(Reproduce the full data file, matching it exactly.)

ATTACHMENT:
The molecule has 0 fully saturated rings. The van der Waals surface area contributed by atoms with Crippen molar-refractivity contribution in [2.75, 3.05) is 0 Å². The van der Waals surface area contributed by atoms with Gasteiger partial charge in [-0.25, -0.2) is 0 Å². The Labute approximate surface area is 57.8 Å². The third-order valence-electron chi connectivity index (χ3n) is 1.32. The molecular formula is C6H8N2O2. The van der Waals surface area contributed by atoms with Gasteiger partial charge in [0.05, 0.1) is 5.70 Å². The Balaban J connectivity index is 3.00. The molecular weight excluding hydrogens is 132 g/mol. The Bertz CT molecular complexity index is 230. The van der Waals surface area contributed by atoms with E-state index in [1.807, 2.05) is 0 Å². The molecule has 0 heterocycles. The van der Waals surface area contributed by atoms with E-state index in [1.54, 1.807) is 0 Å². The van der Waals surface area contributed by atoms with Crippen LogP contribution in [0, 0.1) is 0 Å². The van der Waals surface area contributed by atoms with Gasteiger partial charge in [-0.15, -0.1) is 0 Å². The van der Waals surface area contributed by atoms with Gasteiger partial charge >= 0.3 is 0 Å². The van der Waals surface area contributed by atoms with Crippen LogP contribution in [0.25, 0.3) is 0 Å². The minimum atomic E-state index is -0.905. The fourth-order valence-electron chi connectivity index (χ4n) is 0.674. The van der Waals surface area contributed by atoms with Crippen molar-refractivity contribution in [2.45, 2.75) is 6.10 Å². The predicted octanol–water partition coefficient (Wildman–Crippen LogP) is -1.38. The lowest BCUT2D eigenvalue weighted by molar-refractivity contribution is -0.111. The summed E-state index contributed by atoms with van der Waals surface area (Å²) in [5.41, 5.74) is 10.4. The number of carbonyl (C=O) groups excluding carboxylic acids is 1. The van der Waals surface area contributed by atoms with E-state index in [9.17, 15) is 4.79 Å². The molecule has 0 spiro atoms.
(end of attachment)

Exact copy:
The molecule has 0 fully saturated rings. The van der Waals surface area contributed by atoms with Crippen molar-refractivity contribution in [2.75, 3.05) is 0 Å². The van der Waals surface area contributed by atoms with Gasteiger partial charge in [-0.25, -0.2) is 0 Å². The Labute approximate surface area is 57.8 Å². The third-order valence-electron chi connectivity index (χ3n) is 1.32. The molecular formula is C6H8N2O2. The van der Waals surface area contributed by atoms with Gasteiger partial charge in [0.05, 0.1) is 5.70 Å². The Balaban J connectivity index is 3.00. The molecular weight excluding hydrogens is 132 g/mol. The Bertz CT molecular complexity index is 230. The van der Waals surface area contributed by atoms with E-state index in [1.807, 2.05) is 0 Å². The molecule has 0 heterocycles. The van der Waals surface area contributed by atoms with E-state index in [1.54, 1.807) is 0 Å². The van der Waals surface area contributed by atoms with Crippen LogP contribution in [0, 0.1) is 0 Å². The van der Waals surface area contributed by atoms with Gasteiger partial charge in [-0.15, -0.1) is 0 Å². The van der Waals surface area contributed by atoms with Gasteiger partial charge >= 0.3 is 0 Å². The van der Waals surface area contributed by atoms with Crippen LogP contribution in [0.25, 0.3) is 0 Å². The minimum atomic E-state index is -0.905. The fourth-order valence-electron chi connectivity index (χ4n) is 0.674. The van der Waals surface area contributed by atoms with Crippen molar-refractivity contribution in [2.45, 2.75) is 6.10 Å². The predicted octanol–water partition coefficient (Wildman–Crippen LogP) is -1.38. The lowest BCUT2D eigenvalue weighted by molar-refractivity contribution is -0.111. The summed E-state index contributed by atoms with van der Waals surface area (Å²) in [5.41, 5.74) is 10.4. The number of carbonyl (C=O) groups excluding carboxylic acids is 1. The van der Waals surface area contributed by atoms with E-state index in [9.17, 15) is 4.79 Å². The molecule has 0 spiro atoms.